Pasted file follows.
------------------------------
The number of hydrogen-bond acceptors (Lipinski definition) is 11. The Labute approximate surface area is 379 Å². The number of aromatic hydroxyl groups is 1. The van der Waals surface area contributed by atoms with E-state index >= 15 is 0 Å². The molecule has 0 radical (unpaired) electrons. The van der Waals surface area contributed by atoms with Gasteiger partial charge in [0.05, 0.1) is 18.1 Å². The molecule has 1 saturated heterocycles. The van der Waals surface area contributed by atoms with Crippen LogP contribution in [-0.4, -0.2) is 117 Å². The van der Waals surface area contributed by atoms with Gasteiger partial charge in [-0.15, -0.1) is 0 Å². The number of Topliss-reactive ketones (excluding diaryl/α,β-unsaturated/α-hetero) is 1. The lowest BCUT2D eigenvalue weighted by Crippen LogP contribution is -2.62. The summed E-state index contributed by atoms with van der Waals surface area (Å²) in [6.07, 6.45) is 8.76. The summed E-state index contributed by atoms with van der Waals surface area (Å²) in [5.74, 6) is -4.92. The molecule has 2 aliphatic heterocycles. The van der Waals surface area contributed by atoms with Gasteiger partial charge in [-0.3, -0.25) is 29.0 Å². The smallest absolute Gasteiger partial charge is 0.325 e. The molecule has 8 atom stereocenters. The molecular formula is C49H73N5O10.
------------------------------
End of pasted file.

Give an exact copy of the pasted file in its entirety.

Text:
The number of hydrogen-bond acceptors (Lipinski definition) is 11. The Labute approximate surface area is 379 Å². The number of aromatic hydroxyl groups is 1. The van der Waals surface area contributed by atoms with E-state index >= 15 is 0 Å². The molecule has 0 radical (unpaired) electrons. The van der Waals surface area contributed by atoms with Gasteiger partial charge in [0.05, 0.1) is 18.1 Å². The molecule has 1 saturated heterocycles. The van der Waals surface area contributed by atoms with Crippen LogP contribution in [-0.4, -0.2) is 117 Å². The van der Waals surface area contributed by atoms with Gasteiger partial charge in [-0.15, -0.1) is 0 Å². The number of Topliss-reactive ketones (excluding diaryl/α,β-unsaturated/α-hetero) is 1. The lowest BCUT2D eigenvalue weighted by Crippen LogP contribution is -2.62. The summed E-state index contributed by atoms with van der Waals surface area (Å²) in [6.07, 6.45) is 8.76. The summed E-state index contributed by atoms with van der Waals surface area (Å²) in [5.74, 6) is -4.92. The molecule has 2 aliphatic heterocycles. The van der Waals surface area contributed by atoms with Gasteiger partial charge in [-0.3, -0.25) is 29.0 Å². The smallest absolute Gasteiger partial charge is 0.325 e. The molecule has 8 atom stereocenters. The molecular formula is C49H73N5O10.